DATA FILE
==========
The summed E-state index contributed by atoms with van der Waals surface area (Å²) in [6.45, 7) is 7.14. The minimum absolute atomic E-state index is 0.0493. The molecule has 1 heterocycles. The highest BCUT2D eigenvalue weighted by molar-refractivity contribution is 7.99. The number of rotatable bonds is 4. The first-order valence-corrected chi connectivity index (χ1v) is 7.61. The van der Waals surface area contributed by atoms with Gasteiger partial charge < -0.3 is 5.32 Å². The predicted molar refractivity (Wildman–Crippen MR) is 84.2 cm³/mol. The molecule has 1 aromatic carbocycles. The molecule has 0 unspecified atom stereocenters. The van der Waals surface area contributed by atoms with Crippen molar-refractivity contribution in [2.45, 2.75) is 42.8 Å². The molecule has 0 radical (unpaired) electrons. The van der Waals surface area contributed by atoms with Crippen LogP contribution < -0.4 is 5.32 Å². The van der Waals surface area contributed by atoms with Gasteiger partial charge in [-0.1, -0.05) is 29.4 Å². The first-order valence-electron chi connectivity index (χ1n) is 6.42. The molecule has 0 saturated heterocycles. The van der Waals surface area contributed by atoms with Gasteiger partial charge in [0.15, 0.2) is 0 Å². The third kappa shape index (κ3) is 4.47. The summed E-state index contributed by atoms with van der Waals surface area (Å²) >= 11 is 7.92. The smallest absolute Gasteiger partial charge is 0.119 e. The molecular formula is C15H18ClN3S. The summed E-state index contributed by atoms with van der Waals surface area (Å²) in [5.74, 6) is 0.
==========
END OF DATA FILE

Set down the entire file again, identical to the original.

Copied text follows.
The summed E-state index contributed by atoms with van der Waals surface area (Å²) in [6.45, 7) is 7.14. The minimum absolute atomic E-state index is 0.0493. The molecule has 1 heterocycles. The highest BCUT2D eigenvalue weighted by molar-refractivity contribution is 7.99. The number of rotatable bonds is 4. The first-order valence-corrected chi connectivity index (χ1v) is 7.61. The van der Waals surface area contributed by atoms with Gasteiger partial charge < -0.3 is 5.32 Å². The predicted molar refractivity (Wildman–Crippen MR) is 84.2 cm³/mol. The molecule has 1 aromatic carbocycles. The molecule has 0 unspecified atom stereocenters. The van der Waals surface area contributed by atoms with Crippen molar-refractivity contribution in [2.45, 2.75) is 42.8 Å². The molecule has 0 radical (unpaired) electrons. The van der Waals surface area contributed by atoms with Crippen LogP contribution < -0.4 is 5.32 Å². The van der Waals surface area contributed by atoms with Gasteiger partial charge in [-0.1, -0.05) is 29.4 Å². The first-order valence-electron chi connectivity index (χ1n) is 6.42. The molecule has 0 saturated heterocycles. The van der Waals surface area contributed by atoms with Gasteiger partial charge in [0.15, 0.2) is 0 Å². The third kappa shape index (κ3) is 4.47. The summed E-state index contributed by atoms with van der Waals surface area (Å²) >= 11 is 7.92. The smallest absolute Gasteiger partial charge is 0.119 e. The molecular formula is C15H18ClN3S. The summed E-state index contributed by atoms with van der Waals surface area (Å²) in [5.74, 6) is 0.